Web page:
Here are two things that I love about “strategic patience,” particularly as it has been applied in American policy towards North Korea.
One, saying “strategic patience” declares a serious American intention to establish relations with North Korea that are civil, maybe even amicable and quite possibly mutually profitable. Ours is patience for an outcome.
Two, “strategic patience” requires a preference for diplomacy over war.
Here are two big problems I have with “strategic patience”:
One, the “patient” partner expects his patience to be rewarded, and if it’s not, there is the threat that the real objectives in a negotiation get submerged in issues of power and control. Don’t try my patience.
Two, inherent in patience is impermanence. Patience runs out. Often in irrational, unpredictable impulses that blurt, “Enough. It’s over.” And when diplomacy is over, war often follows.
There are in Washington people who are losing patience with Kim Jong Un; with his diplomatic stalling and weapons-building activity. They want to tell him, “time’s up.”
They pose this interesting, if extremely self-limiting question: “If we’re going to have to strike North Korea eventually, isn’t it better to do it sooner, before it is a real nuclear threat to the continental United States, then after?”
I don’t buy the premise that war is inevitable, much less the kinetic conclusion that we should “get in the first punch”! But, who can deny that North Korea’s leader Kim Jong Un is more than enough to try anyone’s “strategic patience.”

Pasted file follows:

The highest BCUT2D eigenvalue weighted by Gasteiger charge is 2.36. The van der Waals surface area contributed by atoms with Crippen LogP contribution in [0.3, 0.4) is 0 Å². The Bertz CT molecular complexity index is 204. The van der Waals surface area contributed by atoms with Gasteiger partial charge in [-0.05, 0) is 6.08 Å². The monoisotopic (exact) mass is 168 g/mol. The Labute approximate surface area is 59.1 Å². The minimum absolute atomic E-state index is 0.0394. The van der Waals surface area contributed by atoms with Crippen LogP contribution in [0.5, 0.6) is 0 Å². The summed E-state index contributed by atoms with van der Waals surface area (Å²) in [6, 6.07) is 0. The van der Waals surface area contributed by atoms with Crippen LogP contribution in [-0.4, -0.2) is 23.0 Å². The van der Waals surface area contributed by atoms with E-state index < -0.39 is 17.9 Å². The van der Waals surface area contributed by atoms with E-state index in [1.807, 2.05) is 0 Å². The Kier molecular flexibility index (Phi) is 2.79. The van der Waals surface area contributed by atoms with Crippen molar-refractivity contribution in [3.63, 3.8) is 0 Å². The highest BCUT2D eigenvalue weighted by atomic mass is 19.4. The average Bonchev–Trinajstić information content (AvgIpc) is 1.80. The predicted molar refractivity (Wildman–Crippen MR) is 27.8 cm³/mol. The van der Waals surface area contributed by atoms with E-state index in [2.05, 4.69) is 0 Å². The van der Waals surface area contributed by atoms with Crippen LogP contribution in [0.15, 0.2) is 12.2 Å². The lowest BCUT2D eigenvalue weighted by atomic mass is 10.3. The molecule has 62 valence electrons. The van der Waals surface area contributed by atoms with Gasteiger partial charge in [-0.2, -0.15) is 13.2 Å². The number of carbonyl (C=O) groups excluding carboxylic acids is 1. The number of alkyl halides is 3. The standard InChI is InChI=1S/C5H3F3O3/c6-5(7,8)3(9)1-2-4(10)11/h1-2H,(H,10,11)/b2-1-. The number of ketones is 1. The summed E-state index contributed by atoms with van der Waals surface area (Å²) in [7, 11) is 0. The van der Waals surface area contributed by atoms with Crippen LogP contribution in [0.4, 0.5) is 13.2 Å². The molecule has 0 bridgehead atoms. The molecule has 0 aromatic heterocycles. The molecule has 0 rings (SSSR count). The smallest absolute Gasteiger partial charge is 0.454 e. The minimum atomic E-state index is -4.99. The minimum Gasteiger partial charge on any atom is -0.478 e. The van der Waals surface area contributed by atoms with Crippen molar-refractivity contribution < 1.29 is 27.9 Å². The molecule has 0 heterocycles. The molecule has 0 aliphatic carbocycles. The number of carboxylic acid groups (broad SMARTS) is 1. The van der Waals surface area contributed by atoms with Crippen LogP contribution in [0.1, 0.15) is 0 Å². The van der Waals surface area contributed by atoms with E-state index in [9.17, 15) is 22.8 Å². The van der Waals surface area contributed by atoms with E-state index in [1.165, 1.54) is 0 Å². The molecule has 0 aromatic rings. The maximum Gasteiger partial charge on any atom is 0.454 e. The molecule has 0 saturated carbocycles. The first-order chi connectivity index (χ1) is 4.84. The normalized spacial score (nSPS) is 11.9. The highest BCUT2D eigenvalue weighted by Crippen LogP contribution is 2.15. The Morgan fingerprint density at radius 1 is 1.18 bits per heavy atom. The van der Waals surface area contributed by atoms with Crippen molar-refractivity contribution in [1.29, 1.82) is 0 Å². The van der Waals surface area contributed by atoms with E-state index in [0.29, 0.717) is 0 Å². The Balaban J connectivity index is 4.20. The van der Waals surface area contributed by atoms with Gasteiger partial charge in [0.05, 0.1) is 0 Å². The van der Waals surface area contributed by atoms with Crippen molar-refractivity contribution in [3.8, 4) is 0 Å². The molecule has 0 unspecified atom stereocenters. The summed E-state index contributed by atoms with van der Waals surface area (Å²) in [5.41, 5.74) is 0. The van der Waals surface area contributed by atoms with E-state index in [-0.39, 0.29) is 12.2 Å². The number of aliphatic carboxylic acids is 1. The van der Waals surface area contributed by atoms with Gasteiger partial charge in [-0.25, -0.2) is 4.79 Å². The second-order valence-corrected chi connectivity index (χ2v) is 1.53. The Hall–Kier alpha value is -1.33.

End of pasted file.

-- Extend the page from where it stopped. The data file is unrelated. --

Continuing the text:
Bruce W. Bennett is a senior international/defense researcher at the RAND Corporation who works primarily on research topics such as strategy, force planning, and counterproliferation within the RAND International Security and Defense Policy Center and the RAND Arroyo Strategy, Doctrine, and Resources Program.
Bennett’s work applies war gaming, risk management, deterrence-based strategy, competitive strategies, and military simulation and analysis. He specializes in “asymmetric threats” such as weapons of mass destruction (WMD) and how to counter those threats with new strategies, operational concepts, and technologies. He is an expert in Northeast Asian military issues, having visited the region more than 110 times and written much about Korean security issues. He has also done work on the Persian/Arab Gulf region.
His Northeast Asian research has addressed issues such as future ROK military force requirements, the Korean military balance, counters to North Korean chemical and biological weapon threats in Korea and Japan, dealing with a North Korean collapse, potential Chinese intervention in Korean contingencies, changes in the Northeast Asia security environment, and deterrence of nuclear threats (including strengthening the U.S. nuclear umbrella). He has worked with the Office of the Secretary of Defense, the Defense Threat Reduction Agency, U.S. Forces Korea and Japan, the U.S. Pacific Command and Central Command, the ROK and Japanese militaries, and the ROK National Assembly.